Blues vs. Red Wings: What Detroit's Win Means for the NHL Central Division
What is this, the 90s?
Anyone watching the St. Louis Blues and Detroit Red Wings duke it out for the lead in the Central Division Monday night would think they were back in the day when Steve Yzerman led the Wings' attack against Al MacInnis and Brett Hull.
The game featured choppiness that hasn't been seen since the Blues went to the postseason for 25 consecutive years. Ultimately, the Red Wings came out with the win, solidifying a slim, but extremely important, three-point lead over the Blues and Chicago Blackhawks for the Central Division lead. This could be the turning point for the division for a number of reasons.
Red Wings' Consecutive Home Streak Continues
The Red Wings have not lost at Joe Louis Arena since November 3, 2011. In those 17 games at home, the Wings have kept up their pace to stay in first, and even more incredible, a plus-50 goal differential at home during that span.
The Red Wings have shown that they are nearly unstoppable at home, with their only weakness showing at the beginning of the season. While they can't remain unbeaten for the entire season at home, the Wings are making it known that if teams want a win in the JLA, they're going to have to work harder than ever to get those two points.
The Red Wings have only 10 divisional games left to be played—five at home and five away. What's more important is that the Red Wings play the Columbus Blue Jackets three times over those 10 games. These games are seen as easy points, and for teams below the Red Wings, points that will be hard to make up.
The Blues Show Their Youth
I will admit, I was jumping on the "Cup or Bust" bandwagon for the St. Louis Blues. This game against the Red Wings showed where the Blues are vulnerable and shows how the intangible "experience" can win hockey games.
Two major moments stink out in my mind.
The first is the Stewart vs. Stuart fight. Stewart comes right off the bench and goes directly to Stuart to start a fight that resulted from a completely clean hit on Blues defenseman Alex Pietrangelo. Stewart had everything to lose. He had to have known he'd get hit with the instigator penalty, and then in the fight, he kept throwing punches on a defenseless Stuart, warranting a 10-minute misconduct.
Stuart, on the other hand, had everything to gain. His team needed a spark plug, and the hit and subsequent fight ignited the team like no other. Watching the replay, you can even see Stuart smiling right before Stewart challenges him to the fight. Stuart knew it was a rookie mistake for Stewart to engage the fight. Stuart's play worked, as Pavel Datsyuk scored on Detroit's power play early in the second because of the instigator.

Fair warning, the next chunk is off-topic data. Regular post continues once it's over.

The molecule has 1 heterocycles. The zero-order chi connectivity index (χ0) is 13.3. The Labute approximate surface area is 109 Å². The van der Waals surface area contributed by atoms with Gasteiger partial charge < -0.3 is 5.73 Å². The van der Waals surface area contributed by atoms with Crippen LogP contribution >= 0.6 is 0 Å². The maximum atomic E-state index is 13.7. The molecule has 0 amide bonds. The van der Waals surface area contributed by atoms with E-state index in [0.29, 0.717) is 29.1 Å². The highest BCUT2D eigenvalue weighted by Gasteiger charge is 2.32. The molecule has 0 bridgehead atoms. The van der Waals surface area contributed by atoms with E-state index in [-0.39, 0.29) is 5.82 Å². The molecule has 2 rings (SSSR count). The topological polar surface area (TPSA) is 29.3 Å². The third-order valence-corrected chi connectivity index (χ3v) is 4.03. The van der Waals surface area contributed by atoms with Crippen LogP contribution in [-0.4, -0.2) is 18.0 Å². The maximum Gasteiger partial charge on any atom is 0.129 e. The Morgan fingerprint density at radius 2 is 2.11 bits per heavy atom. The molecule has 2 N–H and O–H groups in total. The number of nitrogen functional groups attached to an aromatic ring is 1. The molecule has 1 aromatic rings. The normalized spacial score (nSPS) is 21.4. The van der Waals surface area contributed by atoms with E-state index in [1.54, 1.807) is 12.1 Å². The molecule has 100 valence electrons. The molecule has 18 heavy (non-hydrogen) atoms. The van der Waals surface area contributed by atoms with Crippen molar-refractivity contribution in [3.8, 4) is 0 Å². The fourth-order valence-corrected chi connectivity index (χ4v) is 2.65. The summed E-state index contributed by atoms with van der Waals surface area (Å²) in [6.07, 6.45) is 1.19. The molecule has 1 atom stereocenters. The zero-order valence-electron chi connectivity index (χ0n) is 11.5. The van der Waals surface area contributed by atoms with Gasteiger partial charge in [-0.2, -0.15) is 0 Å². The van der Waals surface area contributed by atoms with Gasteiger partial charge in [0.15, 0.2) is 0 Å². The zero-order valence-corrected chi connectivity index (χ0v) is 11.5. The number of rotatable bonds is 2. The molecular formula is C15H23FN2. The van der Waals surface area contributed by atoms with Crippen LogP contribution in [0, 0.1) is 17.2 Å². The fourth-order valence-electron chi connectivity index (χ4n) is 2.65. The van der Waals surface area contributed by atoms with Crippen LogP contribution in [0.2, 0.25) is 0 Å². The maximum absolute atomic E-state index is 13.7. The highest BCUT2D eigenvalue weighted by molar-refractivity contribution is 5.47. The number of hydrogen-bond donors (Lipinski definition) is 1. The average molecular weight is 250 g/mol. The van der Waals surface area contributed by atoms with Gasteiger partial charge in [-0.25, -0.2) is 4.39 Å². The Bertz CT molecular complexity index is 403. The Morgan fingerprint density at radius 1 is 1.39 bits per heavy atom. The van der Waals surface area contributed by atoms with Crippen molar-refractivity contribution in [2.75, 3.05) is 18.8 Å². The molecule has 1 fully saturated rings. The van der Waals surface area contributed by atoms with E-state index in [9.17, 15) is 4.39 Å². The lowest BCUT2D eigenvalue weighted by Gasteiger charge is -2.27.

Second is the play of Blues defenseman Carlo Colaiacovo. Colaiacovo committed a penalty late in the third period. Again, Pietrangelo was hit by Darren Helm of Detroit. Helm appeared to have played Pietrangelo over the puck, which resulted in Colaiacovo putting him in a headlock. Colaiacovo was awarded a minor penalty for holding, and 35 seconds into the penalty, Niklas Kronwall put the puck past Jaroslav Halak, ending any chance of a Blues comeback.
While Colaiacovo had a right to stand up for his teammate, choosing your own form of justice, especially at that time in the game with so much at stake, should not have happened. Colaiacovo is no stranger to taking bad penalties at bad times either.
In the 2009 Stanley Cup playoffs, in the first round against the Vancouver Canucks, Colaiacovo took a roughing penalty in overtime in what would be a 3-2 OT win for the Canucks, thus completing the sweep. While it was not a power-play goal, Colaiacovo's penalty put the team at a serious disadvantage when a single goal meant so much. Hopefully this time, he actually learns for his mistake.
The Next Matchup: April 4, 2012
When this game comes to town, the two clubs could play two very different games. The first could be a tune-up game for the playoffs, with seeds basically being set in stone. However, the more likely situation, is that this game could not only be the difference between winning the division title or not, but even having home ice in the playoffs.
As stated earlier, the game played on Monday was chippy, culmunating with a "shoving" match between David Backes, Pietrangelo and Jimmy Howard. With so much time off, the bad blood could have time to cool off. But the bad blood could sustain itself throughout the cutthroat race to the top of the division, with its finishing touches being a bloodbath of a game reminiscent of the brawl of 1993.
So What Does This Mean for the division?
This game showed that, currently, the Red Wings are the cream of the crop not only in the Central or Western Conference, but also the NHL. They capitalized on the youthful mistakes the Blues made with goals. Experience was rampant in the game. But both were good for the clubs. The Blues got to see how good playoff teams play a full 60-minute, mistake-free game. And the Red Wings got two valuable points that will go a long way in the standings.
I firmly believe that the Central Division will be home to the Stanley Cup champions. We'll have to wait until the playoffs to truly figure out who's the king of the Central castle.
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